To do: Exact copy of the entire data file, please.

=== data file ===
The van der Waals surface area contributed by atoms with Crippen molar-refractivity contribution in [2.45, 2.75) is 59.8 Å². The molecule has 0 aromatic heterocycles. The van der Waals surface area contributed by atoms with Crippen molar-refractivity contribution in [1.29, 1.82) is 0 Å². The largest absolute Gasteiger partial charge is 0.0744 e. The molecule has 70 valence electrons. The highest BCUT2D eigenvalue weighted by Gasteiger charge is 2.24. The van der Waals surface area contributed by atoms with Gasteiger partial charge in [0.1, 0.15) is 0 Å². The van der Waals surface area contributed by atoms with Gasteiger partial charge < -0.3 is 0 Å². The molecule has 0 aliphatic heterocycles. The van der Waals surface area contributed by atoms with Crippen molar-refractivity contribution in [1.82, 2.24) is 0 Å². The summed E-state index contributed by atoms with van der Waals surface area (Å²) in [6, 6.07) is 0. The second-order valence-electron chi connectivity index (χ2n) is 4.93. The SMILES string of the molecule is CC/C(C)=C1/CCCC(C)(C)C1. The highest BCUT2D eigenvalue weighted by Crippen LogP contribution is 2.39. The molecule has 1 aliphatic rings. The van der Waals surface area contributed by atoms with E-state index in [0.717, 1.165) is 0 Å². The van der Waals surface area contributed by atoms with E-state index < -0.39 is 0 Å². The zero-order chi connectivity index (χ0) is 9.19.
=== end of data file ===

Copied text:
The van der Waals surface area contributed by atoms with Crippen molar-refractivity contribution in [2.45, 2.75) is 59.8 Å². The molecule has 0 aromatic heterocycles. The van der Waals surface area contributed by atoms with Crippen molar-refractivity contribution in [1.29, 1.82) is 0 Å². The largest absolute Gasteiger partial charge is 0.0744 e. The molecule has 70 valence electrons. The highest BCUT2D eigenvalue weighted by Gasteiger charge is 2.24. The van der Waals surface area contributed by atoms with Gasteiger partial charge in [0.1, 0.15) is 0 Å². The van der Waals surface area contributed by atoms with Gasteiger partial charge < -0.3 is 0 Å². The molecule has 0 aliphatic heterocycles. The van der Waals surface area contributed by atoms with Crippen molar-refractivity contribution in [1.82, 2.24) is 0 Å². The summed E-state index contributed by atoms with van der Waals surface area (Å²) in [6, 6.07) is 0. The second-order valence-electron chi connectivity index (χ2n) is 4.93. The SMILES string of the molecule is CC/C(C)=C1/CCCC(C)(C)C1. The highest BCUT2D eigenvalue weighted by Crippen LogP contribution is 2.39. The molecule has 1 aliphatic rings. The van der Waals surface area contributed by atoms with E-state index in [0.717, 1.165) is 0 Å². The van der Waals surface area contributed by atoms with E-state index < -0.39 is 0 Å². The zero-order chi connectivity index (χ0) is 9.19.